In certain embodiments, an electrochemical cell according to the invention may have two or more of each of the compartments described above. In other embodiments, the electrochemical cell may have two or more of one or more of the compartments listed above. For example, in one embodiment, an electrochemical cell may have a feed compartment, two water compartments and a recovery compartment.

A solution is charged to each compartment. The solution may be aqueous based, alcohol based, an organic solution or combinations thereof. In a preferred embodiment, the solution charged into each compartment is an aqueous solution. The solution charged to the feed compartment or the feed-recovery compartment contains an impure solution of hydroxylamine or a hydroxylammonium salt at a certain concentration. After passing a current through the electrochemical cell, hydroxylamine may be recovered or otherwise obtained from the recovery or feed-recovery compartment at a certain concentration. In electrochemical cells containing two or more feed or feed-recovery compartments, the concentrations in the solutions charged into the feed or feed-recovery compartments may be the same or different for each feed compartment.

The water compartment contains a liquid electrolyte which is a solution of an ionic compound at a certain concentration. The water compartment containing an ionic compound serves to maintain conductivity and enable lower operating cell voltages. An ionic compound is a chemical compound that fully or partially ionizes in solution, such as an electrolyte. Examples of ionic compounds include salts, metal salts and acids or any compound which forms an anion and cation when dissolved in solution. In a preferred embodiment, the ionic compound is the same as the hydroxylammonium salt charged to the feed or feed-recovery compartment. In another embodiment, the ionic compound is different from the hydroxylammonium salt charged into the feed or feed-recovery compartment. The concentration of the ionic compound in the water compartment is in the range from about 0.01 M to about 2 M. In a preferred embodiment, the concentration is from about 0.05 M to about 1.5 M. And in a most preferred embodiment, the concentration is from about 0.1 M to about 1 M. In electrochemical cells containing two or more water compartments, the concentrations of the ionic compound in the solutions charged into the water compartments may be the same or different for each water compartment.

The recovery compartment initially is charged with a solution and preferably either deionized water or a liquid electrolyte. The solution charged to the recovery compartment may or may not contain an ionic compound. After passing a current through the electrochemical cell, hydroxylamine may be recovered or otherwise obtained from the recovery compartment at a certain concentration. After passing a current through the electrochemical cell, the concentration of hydroxylamine in the recovery compartment is generally higher than the concentration of hydroxylamine initially charged to the feed compartment, if present. In one embodiment, the concentration of hydroxylamine in the recovery compartment is above about 1 M. In another embodiment, the concentration of hydroxylamine in the recovery compartment is above about 1.5 M. In a preferred embodiment, the concentration of hydroxylamine in the recovery compartment is above about 2 M. In electrochemical cells containing two or more recovery compartments, the concentrations of hydroxylamine in the solutions recovered from the recovery compartments may be the same or different for each recovery compartment.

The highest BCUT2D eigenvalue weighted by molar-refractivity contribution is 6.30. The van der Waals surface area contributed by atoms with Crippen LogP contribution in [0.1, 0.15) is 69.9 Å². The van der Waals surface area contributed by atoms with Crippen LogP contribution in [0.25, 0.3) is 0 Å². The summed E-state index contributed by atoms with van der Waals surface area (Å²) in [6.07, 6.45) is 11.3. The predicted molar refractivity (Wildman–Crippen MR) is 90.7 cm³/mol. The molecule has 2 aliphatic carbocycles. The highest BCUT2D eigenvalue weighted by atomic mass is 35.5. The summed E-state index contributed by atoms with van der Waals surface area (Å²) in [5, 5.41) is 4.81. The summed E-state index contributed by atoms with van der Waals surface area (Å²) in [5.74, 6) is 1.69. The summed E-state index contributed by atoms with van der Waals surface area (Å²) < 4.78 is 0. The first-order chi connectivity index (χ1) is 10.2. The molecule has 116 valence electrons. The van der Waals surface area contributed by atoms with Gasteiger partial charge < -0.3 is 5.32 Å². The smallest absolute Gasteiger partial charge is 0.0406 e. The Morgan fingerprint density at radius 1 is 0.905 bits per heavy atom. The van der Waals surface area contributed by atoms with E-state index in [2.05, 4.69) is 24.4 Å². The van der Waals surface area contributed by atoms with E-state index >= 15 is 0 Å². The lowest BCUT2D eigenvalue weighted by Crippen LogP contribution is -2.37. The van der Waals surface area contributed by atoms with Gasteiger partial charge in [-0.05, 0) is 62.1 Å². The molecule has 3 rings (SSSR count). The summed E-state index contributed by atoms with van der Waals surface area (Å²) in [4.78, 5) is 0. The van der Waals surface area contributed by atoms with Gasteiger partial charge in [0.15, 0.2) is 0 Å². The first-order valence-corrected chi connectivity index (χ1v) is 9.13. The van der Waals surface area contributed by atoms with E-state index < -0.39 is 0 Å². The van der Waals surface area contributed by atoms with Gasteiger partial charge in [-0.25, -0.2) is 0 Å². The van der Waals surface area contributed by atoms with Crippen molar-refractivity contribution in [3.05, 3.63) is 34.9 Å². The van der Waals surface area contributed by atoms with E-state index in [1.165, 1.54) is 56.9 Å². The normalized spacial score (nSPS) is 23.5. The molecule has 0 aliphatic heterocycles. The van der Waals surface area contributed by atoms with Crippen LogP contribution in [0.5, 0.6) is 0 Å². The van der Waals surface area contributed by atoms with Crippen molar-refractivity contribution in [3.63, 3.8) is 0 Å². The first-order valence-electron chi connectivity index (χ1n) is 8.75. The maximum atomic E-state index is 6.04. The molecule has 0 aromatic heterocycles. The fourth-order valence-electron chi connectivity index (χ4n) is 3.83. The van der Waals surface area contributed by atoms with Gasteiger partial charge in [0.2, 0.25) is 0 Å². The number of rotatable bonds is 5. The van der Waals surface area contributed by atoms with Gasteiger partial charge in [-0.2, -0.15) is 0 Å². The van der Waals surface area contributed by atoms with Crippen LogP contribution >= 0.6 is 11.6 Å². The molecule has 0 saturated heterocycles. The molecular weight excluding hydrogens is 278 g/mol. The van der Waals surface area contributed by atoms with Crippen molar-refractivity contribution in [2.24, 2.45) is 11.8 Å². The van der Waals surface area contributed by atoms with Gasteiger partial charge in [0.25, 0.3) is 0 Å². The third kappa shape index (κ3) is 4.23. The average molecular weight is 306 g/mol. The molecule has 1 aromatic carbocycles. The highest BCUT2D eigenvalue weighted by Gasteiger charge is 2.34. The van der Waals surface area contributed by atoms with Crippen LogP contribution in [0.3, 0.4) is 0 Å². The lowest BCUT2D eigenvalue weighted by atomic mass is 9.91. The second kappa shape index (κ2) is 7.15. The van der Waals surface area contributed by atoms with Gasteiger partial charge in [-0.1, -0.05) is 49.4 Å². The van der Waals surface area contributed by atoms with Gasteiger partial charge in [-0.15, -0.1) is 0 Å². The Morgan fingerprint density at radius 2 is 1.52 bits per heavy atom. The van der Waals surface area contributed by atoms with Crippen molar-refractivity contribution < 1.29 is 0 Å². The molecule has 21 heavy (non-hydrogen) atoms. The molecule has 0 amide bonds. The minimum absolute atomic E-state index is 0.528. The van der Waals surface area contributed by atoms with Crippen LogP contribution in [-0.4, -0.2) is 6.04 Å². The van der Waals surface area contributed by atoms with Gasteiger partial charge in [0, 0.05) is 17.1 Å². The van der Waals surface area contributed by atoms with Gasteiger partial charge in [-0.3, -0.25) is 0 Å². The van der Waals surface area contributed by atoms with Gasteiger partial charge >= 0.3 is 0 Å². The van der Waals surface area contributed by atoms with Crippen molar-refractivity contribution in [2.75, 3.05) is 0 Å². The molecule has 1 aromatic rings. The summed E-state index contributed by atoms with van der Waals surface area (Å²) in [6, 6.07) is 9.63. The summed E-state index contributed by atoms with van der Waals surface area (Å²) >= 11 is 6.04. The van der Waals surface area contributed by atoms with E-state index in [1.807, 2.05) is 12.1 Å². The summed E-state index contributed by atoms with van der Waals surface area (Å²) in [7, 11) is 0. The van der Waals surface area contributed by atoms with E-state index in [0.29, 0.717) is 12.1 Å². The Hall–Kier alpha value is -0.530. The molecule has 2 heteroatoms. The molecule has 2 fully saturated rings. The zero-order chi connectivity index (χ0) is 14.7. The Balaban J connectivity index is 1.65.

Generally speaking, the concentration of hydroxylamine in the solution recovered from either the feed-recovery compartment or the recovery compartment may be from about 0.1% (by weight) to about 50%, and preferably from about 0.5% to about 25%, and more preferably from about 1.5% to about 10%. The amount of hydroxylammonium salt in the solution recovered from either the feed-recovery compartment or the recovery compartment may be less than about 5% (by weight), and preferably less than about 1%, and more preferably less than about 0.1%, and in some instances, 0%.

The purge compartment initially is charged with a solution and preferably a liquid electrolyte. The solution charged to the purge compartment may or may not contain an ionic compound. After passing a current through the electrochemical cell, the ammonium cation passes through the purge compartment in embodiments where a purge compartment is used. Since most undesirable compounds do not pass through the purge compartment, the purge compartment serves to further purify hydroxylamine.